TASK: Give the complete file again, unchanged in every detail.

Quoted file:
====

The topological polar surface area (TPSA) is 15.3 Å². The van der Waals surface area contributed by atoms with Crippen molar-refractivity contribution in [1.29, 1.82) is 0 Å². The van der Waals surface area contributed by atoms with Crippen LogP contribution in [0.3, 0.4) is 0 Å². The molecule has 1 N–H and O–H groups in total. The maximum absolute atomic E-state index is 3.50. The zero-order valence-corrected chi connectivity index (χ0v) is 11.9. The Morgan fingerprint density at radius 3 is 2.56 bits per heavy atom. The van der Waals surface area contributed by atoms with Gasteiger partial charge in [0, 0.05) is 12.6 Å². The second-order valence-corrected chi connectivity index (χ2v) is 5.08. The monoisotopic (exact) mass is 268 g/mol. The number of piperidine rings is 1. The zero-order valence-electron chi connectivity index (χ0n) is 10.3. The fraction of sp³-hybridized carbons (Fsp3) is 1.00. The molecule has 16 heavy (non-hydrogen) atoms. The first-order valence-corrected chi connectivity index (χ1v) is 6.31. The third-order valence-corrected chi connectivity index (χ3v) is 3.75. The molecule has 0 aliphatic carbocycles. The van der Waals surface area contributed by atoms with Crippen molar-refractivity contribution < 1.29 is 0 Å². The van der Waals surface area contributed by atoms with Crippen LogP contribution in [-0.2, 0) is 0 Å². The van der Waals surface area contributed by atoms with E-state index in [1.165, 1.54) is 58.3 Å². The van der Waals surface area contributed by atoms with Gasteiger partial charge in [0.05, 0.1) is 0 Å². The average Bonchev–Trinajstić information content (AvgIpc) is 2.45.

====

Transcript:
The topological polar surface area (TPSA) is 15.3 Å². The van der Waals surface area contributed by atoms with Crippen molar-refractivity contribution in [1.29, 1.82) is 0 Å². The van der Waals surface area contributed by atoms with Crippen LogP contribution in [0.3, 0.4) is 0 Å². The molecule has 1 N–H and O–H groups in total. The maximum absolute atomic E-state index is 3.50. The zero-order valence-corrected chi connectivity index (χ0v) is 11.9. The Morgan fingerprint density at radius 3 is 2.56 bits per heavy atom. The van der Waals surface area contributed by atoms with Gasteiger partial charge in [0, 0.05) is 12.6 Å². The second-order valence-corrected chi connectivity index (χ2v) is 5.08. The monoisotopic (exact) mass is 268 g/mol. The number of piperidine rings is 1. The zero-order valence-electron chi connectivity index (χ0n) is 10.3. The fraction of sp³-hybridized carbons (Fsp3) is 1.00. The molecule has 16 heavy (non-hydrogen) atoms. The first-order valence-corrected chi connectivity index (χ1v) is 6.31. The third-order valence-corrected chi connectivity index (χ3v) is 3.75. The molecule has 0 aliphatic carbocycles. The van der Waals surface area contributed by atoms with Crippen molar-refractivity contribution < 1.29 is 0 Å². The van der Waals surface area contributed by atoms with Crippen LogP contribution in [-0.2, 0) is 0 Å². The van der Waals surface area contributed by atoms with E-state index in [1.165, 1.54) is 58.3 Å². The van der Waals surface area contributed by atoms with Gasteiger partial charge in [0.05, 0.1) is 0 Å². The average Bonchev–Trinajstić information content (AvgIpc) is 2.45.